The majority of respondents responded positively to tobacco control despite their smoking status, as shown in Table 3. For example, 99.1% of participants (n=325) agreed to a smoking ban in restaurants and public places. In addition, 92.3% of participants supported the complete banning of tobacco product advertising. However, regarding the smoking ban in discos/bars/pubs, 46.7% of current smokers agreed, compared to 82.0% of non-smokers (p=0.002). Regarding the role of health professionals, 80.0% of current smokers agreed that health professionals serve as role models for patients, the public, and their patients, compared to 91.7% of non-smokers; 99.4% of participants agreed on tobacco cessation training for health professionals. Both smokers and non-smokers support that health professionals should routinely advise patients to quit smoking (93.3% vs 98.1%, respectively), and 97.8% of participants agreed that health professionals should advise patients to quit other tobacco products. In all, 99.7% of participants agreed that health professionals have a role in advising patients to quit smoking, and 93.6% of participants agreed that the chance to quit would increase with health professionals’ advice. Most respondents (80.8%) knew of their school’s smoking ban in buildings and clinics. However, fewer respondents (74.7%) reported enforcement of the smoking ban.

Table 3

Attitude towards tobacco control, the belief of healthcare professionals’ role and awareness of school smoking among smokers and non-smokers

Smokers (N=15) n (%)Non-smokers (N=323) n (%)Total (N=328) n (%)p a
Agreement with the following
Banning tobacco sales to adolescents262 (83.7)12 (80.0)274 (83.5)0.721
Complete banning of advertising of tobacco products289 (92.3)15 (100.0)304 (92.7)0.613
Smoking ban in restaurants14 (93.3)311 (99.4)325 (99.1)0.131
Smoking ban in discos/bars/pubs7 (46.7)262 (83.7)269 (82.0)0.002
Banning smoking in public places15 (100)310 (99.0)325 (99.1)1.000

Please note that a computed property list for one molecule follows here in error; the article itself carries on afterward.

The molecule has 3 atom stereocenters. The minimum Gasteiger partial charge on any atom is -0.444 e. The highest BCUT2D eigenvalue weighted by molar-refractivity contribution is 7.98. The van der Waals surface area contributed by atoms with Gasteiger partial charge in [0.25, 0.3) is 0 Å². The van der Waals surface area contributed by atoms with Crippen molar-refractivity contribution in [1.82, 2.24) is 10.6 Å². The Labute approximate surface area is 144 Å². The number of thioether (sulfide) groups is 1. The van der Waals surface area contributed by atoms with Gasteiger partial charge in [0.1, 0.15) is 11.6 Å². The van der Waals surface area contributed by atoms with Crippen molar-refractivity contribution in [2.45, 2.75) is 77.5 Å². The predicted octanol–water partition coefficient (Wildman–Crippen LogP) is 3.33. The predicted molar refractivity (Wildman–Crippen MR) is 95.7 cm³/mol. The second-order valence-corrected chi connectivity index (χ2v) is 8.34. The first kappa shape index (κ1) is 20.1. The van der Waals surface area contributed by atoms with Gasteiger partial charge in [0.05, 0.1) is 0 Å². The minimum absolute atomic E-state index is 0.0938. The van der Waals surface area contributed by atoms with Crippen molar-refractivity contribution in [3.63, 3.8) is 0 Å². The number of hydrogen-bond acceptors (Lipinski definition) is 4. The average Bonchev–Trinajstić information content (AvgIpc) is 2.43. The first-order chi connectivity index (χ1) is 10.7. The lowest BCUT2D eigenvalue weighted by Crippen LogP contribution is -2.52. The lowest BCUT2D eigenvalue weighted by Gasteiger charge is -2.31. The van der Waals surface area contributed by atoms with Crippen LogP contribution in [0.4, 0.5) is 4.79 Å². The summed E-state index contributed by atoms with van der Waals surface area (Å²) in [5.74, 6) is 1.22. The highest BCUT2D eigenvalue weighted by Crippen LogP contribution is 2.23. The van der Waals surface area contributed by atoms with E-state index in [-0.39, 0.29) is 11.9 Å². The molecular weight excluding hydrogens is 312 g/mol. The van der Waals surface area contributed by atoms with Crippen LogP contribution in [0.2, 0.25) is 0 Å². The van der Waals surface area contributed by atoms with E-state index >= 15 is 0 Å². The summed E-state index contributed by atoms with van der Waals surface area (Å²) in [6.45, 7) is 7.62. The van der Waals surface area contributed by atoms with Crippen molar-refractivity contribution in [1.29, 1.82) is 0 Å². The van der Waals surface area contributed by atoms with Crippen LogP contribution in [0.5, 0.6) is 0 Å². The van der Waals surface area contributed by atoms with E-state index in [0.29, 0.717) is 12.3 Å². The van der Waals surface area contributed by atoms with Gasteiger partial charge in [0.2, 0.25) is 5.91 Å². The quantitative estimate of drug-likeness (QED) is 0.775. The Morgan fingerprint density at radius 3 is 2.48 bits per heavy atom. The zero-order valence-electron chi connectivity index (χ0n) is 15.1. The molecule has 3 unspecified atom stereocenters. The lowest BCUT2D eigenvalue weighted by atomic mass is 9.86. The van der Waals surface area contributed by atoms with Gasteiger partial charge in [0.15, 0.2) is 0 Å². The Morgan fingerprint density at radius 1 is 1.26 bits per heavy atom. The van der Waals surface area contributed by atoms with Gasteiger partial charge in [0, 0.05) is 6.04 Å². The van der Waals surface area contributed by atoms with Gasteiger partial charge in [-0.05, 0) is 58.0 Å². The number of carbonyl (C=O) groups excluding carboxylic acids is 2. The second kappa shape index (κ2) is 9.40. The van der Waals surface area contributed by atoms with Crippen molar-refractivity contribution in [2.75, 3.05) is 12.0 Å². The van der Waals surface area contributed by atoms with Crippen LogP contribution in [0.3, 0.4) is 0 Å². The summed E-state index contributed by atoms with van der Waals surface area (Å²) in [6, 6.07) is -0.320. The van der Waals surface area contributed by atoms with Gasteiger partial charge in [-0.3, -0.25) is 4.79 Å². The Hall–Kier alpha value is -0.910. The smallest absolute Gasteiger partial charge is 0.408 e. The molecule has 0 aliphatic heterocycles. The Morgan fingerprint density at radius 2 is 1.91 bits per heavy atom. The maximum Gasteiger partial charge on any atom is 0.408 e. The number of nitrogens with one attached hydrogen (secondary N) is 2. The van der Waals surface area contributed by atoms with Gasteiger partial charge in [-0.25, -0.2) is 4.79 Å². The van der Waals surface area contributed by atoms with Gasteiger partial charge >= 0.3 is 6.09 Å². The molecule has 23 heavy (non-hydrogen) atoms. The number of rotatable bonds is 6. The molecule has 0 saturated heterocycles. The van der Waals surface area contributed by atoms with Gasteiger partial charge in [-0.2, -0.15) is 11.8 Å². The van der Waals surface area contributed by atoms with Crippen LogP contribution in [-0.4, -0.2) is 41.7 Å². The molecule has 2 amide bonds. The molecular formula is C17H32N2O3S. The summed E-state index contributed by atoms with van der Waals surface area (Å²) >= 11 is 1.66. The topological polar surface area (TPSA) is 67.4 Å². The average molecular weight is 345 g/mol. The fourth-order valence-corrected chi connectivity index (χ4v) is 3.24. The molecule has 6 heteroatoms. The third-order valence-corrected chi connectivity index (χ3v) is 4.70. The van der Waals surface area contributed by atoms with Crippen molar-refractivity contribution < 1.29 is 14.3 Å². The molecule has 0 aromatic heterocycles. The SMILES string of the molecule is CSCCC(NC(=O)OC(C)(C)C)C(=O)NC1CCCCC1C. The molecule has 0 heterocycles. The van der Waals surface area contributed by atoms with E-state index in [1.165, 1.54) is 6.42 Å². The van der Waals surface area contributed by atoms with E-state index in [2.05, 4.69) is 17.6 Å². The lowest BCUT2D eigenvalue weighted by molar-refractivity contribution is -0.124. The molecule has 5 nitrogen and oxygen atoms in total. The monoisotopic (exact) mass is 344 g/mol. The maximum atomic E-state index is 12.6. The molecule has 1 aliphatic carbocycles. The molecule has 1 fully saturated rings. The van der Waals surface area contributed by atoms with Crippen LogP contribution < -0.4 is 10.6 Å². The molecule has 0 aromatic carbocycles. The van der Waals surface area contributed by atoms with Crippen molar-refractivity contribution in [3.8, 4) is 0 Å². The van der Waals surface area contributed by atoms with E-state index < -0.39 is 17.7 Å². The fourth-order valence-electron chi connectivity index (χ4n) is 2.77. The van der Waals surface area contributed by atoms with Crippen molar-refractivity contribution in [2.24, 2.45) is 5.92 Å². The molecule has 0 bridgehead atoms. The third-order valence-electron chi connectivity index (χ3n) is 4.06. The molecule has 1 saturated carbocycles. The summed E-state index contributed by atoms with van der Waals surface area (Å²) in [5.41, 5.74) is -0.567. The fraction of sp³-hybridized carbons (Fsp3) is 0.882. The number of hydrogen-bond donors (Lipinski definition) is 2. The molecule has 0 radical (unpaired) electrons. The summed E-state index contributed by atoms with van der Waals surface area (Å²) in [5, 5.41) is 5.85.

Tobacco cessation training for health professionals15 (100)311 (99.4)326 (99.4)1.000
Health professionals serve as role models12 (80.0)287 (91.7)299 91.2)0.137
Health professionals routinely give quitting advice14 (93.3)307 (98.1)321 (97.9)0.282
Health professionals routinely advise patients to quit other tobacco products15 (100)306 (97.8)321 (97.9)1.000
Role of health professionals in advising patients for smoking cessation15 (100)312 (99.7)327 (99.7)1.000
Increase the chance of quitting with health professionals’ advice15 (100)293 (93.6)308 (93.9)0.611
Awareness of the school’s smoking policy
Does your school have an official policy banning smoking in school? (yes)14 (93.3)251 (80.2)265 (80.8)0.439
Is your school’s official smoking ban for school buildings and clinics enforced? (yes)13 (86.7)232 (74.1)245 (74.7)0.539

a Fisher’s exact test.

Provision of tobacco education

Most students had received lessons on the danger of smoking regardless of smoking status (93.3% of smokers and 96.8% of non-smokers), and 82.4% of non-smokers and 80.0% of smokers received lessons on the reasons of smoking (Table 4). In addition, most smokers and non-smokers were taught the importance of recording tobacco use history (100% vs 97.8%, respectively), and 64.5% of non-smokers and 86.7% of smokers were trained in smoking cessation. Most smokers (93.3%) and non-smokers (92.7%) learned the importance of providing educational quitting materials. Similarly, most students knew of nicotine replacement therapies for smoking cessation (96.6% of all participants). However, only 39.6% of participants heard of antidepressant use in smoking cessation.

Table 4

Participants who received tobacco education, by smoking status

Tobacco educationSmokers (N=15) n (%)Non-smokers (N=323) n (%)Total (N=328) n (%)p